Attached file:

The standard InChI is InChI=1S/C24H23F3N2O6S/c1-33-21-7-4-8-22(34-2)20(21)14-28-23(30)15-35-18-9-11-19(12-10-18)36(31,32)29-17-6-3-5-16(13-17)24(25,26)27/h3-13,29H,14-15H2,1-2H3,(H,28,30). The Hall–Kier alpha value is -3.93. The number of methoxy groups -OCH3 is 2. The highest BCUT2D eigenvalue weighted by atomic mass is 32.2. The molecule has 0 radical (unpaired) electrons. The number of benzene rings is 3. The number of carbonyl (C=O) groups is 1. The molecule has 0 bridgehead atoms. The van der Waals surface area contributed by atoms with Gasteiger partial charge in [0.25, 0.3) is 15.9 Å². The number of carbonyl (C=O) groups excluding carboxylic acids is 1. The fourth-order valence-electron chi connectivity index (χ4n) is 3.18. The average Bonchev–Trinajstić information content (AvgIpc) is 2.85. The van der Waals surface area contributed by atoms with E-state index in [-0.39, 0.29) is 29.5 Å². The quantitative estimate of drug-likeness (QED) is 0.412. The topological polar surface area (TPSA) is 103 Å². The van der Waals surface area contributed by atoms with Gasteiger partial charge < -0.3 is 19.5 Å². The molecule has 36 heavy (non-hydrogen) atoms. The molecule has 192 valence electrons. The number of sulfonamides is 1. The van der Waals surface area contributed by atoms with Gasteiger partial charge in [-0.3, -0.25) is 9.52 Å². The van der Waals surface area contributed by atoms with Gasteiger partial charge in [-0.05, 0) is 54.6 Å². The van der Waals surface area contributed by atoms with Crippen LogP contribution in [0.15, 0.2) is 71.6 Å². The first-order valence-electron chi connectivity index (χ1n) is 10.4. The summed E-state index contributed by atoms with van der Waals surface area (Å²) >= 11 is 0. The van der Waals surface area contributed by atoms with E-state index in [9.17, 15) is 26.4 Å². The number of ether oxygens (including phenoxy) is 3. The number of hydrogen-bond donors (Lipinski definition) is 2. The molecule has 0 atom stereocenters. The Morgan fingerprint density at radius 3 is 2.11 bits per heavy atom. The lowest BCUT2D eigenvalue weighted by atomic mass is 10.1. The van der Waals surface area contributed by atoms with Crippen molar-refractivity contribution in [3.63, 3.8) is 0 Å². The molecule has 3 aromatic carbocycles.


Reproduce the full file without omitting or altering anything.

The standard InChI is InChI=1S/C24H23F3N2O6S/c1-33-21-7-4-8-22(34-2)20(21)14-28-23(30)15-35-18-9-11-19(12-10-18)36(31,32)29-17-6-3-5-16(13-17)24(25,26)27/h3-13,29H,14-15H2,1-2H3,(H,28,30). The Hall–Kier alpha value is -3.93. The number of methoxy groups -OCH3 is 2. The highest BCUT2D eigenvalue weighted by atomic mass is 32.2. The molecule has 0 radical (unpaired) electrons. The number of benzene rings is 3. The number of carbonyl (C=O) groups is 1. The molecule has 0 bridgehead atoms. The van der Waals surface area contributed by atoms with Gasteiger partial charge in [0.25, 0.3) is 15.9 Å². The number of carbonyl (C=O) groups excluding carboxylic acids is 1. The fourth-order valence-electron chi connectivity index (χ4n) is 3.18. The average Bonchev–Trinajstić information content (AvgIpc) is 2.85. The van der Waals surface area contributed by atoms with E-state index in [-0.39, 0.29) is 29.5 Å². The quantitative estimate of drug-likeness (QED) is 0.412. The topological polar surface area (TPSA) is 103 Å². The van der Waals surface area contributed by atoms with Gasteiger partial charge < -0.3 is 19.5 Å². The molecule has 36 heavy (non-hydrogen) atoms. The molecule has 192 valence electrons. The number of sulfonamides is 1. The van der Waals surface area contributed by atoms with Gasteiger partial charge in [-0.3, -0.25) is 9.52 Å². The van der Waals surface area contributed by atoms with Gasteiger partial charge in [-0.05, 0) is 54.6 Å². The van der Waals surface area contributed by atoms with Crippen LogP contribution in [0.15, 0.2) is 71.6 Å². The first-order valence-electron chi connectivity index (χ1n) is 10.4. The summed E-state index contributed by atoms with van der Waals surface area (Å²) >= 11 is 0. The van der Waals surface area contributed by atoms with E-state index in [9.17, 15) is 26.4 Å². The number of ether oxygens (including phenoxy) is 3. The number of hydrogen-bond donors (Lipinski definition) is 2. The molecule has 0 atom stereocenters. The Morgan fingerprint density at radius 3 is 2.11 bits per heavy atom. The lowest BCUT2D eigenvalue weighted by atomic mass is 10.1. The van der Waals surface area contributed by atoms with Crippen molar-refractivity contribution in [3.63, 3.8) is 0 Å². The molecule has 3 aromatic carbocycles.